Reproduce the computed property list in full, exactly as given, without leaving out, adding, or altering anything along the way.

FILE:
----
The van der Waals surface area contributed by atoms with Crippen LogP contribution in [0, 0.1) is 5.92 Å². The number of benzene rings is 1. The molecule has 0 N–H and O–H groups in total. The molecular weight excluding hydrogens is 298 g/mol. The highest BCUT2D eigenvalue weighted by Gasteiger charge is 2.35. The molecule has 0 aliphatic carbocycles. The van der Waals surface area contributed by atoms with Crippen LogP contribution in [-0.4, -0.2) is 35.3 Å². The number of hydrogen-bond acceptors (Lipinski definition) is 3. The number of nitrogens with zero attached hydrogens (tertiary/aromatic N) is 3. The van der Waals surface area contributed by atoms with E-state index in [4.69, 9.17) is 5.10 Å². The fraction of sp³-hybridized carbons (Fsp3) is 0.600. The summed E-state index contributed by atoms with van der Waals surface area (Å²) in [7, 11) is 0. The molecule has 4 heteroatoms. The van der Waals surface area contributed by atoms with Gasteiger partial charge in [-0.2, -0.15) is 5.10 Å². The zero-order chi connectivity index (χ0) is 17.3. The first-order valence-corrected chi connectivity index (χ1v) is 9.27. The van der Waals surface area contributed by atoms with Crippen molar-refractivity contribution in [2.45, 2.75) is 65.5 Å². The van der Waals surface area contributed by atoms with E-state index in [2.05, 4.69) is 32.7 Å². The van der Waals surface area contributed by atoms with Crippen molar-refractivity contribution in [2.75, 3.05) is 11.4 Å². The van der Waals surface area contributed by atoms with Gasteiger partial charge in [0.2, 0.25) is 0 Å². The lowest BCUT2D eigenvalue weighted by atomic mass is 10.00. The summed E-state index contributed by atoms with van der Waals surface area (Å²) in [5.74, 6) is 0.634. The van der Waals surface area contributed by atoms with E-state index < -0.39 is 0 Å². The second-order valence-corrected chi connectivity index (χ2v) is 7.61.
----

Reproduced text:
The van der Waals surface area contributed by atoms with Crippen LogP contribution in [0, 0.1) is 5.92 Å². The number of benzene rings is 1. The molecule has 0 N–H and O–H groups in total. The molecular weight excluding hydrogens is 298 g/mol. The highest BCUT2D eigenvalue weighted by Gasteiger charge is 2.35. The molecule has 0 aliphatic carbocycles. The van der Waals surface area contributed by atoms with Crippen LogP contribution in [-0.4, -0.2) is 35.3 Å². The number of hydrogen-bond acceptors (Lipinski definition) is 3. The number of nitrogens with zero attached hydrogens (tertiary/aromatic N) is 3. The van der Waals surface area contributed by atoms with E-state index in [4.69, 9.17) is 5.10 Å². The fraction of sp³-hybridized carbons (Fsp3) is 0.600. The summed E-state index contributed by atoms with van der Waals surface area (Å²) in [7, 11) is 0. The molecule has 4 heteroatoms. The van der Waals surface area contributed by atoms with Gasteiger partial charge in [-0.2, -0.15) is 5.10 Å². The zero-order chi connectivity index (χ0) is 17.3. The first-order valence-corrected chi connectivity index (χ1v) is 9.27. The van der Waals surface area contributed by atoms with Crippen molar-refractivity contribution in [2.45, 2.75) is 65.5 Å². The van der Waals surface area contributed by atoms with E-state index in [2.05, 4.69) is 32.7 Å². The van der Waals surface area contributed by atoms with Crippen molar-refractivity contribution in [2.75, 3.05) is 11.4 Å². The van der Waals surface area contributed by atoms with Gasteiger partial charge in [0.2, 0.25) is 0 Å². The lowest BCUT2D eigenvalue weighted by atomic mass is 10.00. The summed E-state index contributed by atoms with van der Waals surface area (Å²) in [5.74, 6) is 0.634. The van der Waals surface area contributed by atoms with E-state index < -0.39 is 0 Å². The second-order valence-corrected chi connectivity index (χ2v) is 7.61.